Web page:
Now close your eyes and try to keep any other thoughts out of your mind. Allow your breathing to get into a natural and comfortable pace, breathing slowly in and out. Continue to breathe deeply in through your nose and out through your mouth.
In order to get more deeply relaxed, you will want something on which you can focus your attention. Try both of the following methods at different practice times.
a) Every time you exhale simply say a word such as “cope” or “calm” to yourself, and imagine tension flowing out of your body. Focus on your word as you breathe naturally. Do this for the remainder of your practice session.
b) The other method to try at a different time is particularly good for those who can “visualize” an image with their eyes closed. Instead of focusing on a word, imagine a very peaceful and calm scene such as a sunset or a peaceful place from your past.
5) Continue breathing naturally and focusing on your word or your scene for 15-20 minutes. Do not be concerned if you get distracted. This is totally normal and expected. When that happens, and it will, try to bring yourself back to the procedure and remind yourself that you want to continue focusing on your word or scene.
6) When you finish, sit quietly for a few minutes, and make a mental note of your stress level (rating it again from 1 to 10) and what your muscles feel like when you are more relaxed. Doing your pre- and post- stress ratings will help reinforce your relaxation practice. Over time you will see decreases in stress levels during your practice.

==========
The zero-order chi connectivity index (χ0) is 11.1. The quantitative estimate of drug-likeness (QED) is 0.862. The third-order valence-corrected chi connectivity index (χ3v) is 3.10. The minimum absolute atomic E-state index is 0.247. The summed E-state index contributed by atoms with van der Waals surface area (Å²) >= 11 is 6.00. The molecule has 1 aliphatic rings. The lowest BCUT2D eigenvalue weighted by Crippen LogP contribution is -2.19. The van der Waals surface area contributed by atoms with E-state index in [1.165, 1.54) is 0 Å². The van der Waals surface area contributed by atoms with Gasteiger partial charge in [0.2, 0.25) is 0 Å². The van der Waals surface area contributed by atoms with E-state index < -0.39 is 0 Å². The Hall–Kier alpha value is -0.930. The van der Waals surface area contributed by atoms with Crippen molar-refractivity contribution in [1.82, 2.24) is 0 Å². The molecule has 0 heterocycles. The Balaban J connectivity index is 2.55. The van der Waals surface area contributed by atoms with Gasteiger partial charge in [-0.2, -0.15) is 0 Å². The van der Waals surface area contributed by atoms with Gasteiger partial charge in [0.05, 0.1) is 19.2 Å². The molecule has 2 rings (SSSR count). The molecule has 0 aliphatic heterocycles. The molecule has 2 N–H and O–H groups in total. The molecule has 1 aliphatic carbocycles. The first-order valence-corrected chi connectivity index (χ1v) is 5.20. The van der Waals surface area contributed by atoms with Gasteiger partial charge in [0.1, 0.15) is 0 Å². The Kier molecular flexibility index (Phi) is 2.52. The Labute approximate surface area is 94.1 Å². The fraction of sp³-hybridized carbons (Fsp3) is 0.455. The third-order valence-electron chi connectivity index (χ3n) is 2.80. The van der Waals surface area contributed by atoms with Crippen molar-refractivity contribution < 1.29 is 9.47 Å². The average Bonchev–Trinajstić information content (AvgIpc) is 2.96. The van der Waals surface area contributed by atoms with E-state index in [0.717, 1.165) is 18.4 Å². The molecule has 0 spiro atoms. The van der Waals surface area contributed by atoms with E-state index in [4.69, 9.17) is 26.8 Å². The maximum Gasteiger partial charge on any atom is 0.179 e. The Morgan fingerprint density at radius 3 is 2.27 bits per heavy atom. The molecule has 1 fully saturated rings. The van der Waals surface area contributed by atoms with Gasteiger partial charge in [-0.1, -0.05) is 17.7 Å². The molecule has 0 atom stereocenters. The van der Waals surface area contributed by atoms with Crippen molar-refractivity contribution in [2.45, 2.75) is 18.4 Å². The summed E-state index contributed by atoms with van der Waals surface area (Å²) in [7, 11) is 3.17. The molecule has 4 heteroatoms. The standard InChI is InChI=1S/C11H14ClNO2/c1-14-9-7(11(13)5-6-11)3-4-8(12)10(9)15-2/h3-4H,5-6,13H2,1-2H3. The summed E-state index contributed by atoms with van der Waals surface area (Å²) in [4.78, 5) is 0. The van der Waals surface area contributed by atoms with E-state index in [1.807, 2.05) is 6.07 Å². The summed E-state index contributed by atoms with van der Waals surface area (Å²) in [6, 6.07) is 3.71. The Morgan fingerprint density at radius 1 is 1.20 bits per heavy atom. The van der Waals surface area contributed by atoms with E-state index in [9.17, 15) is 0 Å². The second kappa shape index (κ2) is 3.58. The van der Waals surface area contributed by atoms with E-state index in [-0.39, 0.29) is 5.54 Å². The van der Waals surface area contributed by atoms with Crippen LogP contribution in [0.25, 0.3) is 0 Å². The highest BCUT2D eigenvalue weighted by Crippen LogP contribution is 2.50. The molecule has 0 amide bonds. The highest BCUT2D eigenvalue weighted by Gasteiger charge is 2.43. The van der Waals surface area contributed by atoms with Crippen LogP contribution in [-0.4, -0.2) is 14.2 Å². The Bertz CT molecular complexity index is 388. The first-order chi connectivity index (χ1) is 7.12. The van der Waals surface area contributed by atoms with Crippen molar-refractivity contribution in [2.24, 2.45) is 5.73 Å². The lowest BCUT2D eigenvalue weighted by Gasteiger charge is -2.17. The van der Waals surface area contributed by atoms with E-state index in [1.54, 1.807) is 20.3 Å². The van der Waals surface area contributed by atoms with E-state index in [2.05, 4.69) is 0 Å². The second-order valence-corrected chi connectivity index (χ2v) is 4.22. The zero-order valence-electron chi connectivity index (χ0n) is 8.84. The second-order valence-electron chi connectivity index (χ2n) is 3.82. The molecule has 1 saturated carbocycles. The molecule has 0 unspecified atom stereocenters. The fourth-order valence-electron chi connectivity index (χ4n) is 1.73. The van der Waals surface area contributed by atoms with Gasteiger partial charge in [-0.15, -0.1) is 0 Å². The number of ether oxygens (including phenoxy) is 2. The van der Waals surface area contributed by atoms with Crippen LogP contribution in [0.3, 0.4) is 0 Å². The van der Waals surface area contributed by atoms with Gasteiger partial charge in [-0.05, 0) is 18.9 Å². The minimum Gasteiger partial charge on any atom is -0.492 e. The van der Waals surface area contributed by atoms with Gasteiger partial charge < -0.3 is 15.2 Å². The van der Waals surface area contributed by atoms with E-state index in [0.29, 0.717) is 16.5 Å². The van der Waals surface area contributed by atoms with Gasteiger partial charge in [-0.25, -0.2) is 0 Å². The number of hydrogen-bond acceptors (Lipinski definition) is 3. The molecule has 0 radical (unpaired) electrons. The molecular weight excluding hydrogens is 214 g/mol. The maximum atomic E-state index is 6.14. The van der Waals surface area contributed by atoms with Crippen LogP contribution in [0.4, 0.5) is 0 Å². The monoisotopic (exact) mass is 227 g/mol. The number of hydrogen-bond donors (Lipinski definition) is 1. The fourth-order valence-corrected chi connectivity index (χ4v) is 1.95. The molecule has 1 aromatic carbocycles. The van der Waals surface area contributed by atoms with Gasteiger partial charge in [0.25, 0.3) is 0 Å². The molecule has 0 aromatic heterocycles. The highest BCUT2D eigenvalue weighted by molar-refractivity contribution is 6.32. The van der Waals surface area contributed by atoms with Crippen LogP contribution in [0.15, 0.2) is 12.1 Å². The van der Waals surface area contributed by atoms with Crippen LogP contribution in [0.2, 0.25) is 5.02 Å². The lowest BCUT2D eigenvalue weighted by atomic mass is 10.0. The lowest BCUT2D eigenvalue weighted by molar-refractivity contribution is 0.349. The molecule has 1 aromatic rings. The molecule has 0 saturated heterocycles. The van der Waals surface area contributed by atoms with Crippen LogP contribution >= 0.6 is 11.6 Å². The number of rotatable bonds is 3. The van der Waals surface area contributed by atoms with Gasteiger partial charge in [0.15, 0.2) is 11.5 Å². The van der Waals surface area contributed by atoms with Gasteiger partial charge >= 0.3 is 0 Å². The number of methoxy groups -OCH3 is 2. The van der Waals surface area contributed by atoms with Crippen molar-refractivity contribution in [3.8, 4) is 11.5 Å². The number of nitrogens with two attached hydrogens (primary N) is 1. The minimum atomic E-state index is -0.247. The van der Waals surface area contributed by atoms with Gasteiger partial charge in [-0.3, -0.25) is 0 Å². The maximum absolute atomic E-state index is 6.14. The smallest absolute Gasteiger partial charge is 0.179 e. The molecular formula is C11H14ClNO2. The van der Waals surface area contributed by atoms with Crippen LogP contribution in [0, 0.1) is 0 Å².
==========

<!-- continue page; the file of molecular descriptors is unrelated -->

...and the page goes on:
7) Open your eyes, but do not stand up suddenly. Remain calm in your body, but alert in your mind. When you feel alert and ready to get up, do so, but try to remember the calm relaxed feelings and sensations (muscle memory) you have just experienced.
To control stress levels in your day-to-day situations where you want something less than the 15-minute procedure, simply take a minute to take 5-6 slow deep breaths whenever you notice your stress level increasing. Also, try to recall your muscle memory of the relaxed feeling you had in your practice sessions.
If you are having difficulty with the 15-20-minute practice sessions after a few attempts at trying it, use some calming music (or one of the many recordings of nature sounds that are easily available on the internet) on which to focus for 15- 20 minutes. If that is not appealing to you, try some of the guided relaxation exercises or the mindful meditation exercises below:
- You can find three different relaxation exercises by a sport psychologist ranging from a one-minute procedure up to a 14-minute guided procedure here.
- And you can find a pleasant 5-minute mindful meditation exercise here.
Tony Ciminero, Ph. D. is an author and clinical psychologist based in South Florida. His consulting firm (Ciminero & Associates, P.A.) provides crisis intervention services world-wide. His most recent book publications include the iCope book series. For additional resources, explore iCopeWithStress.com.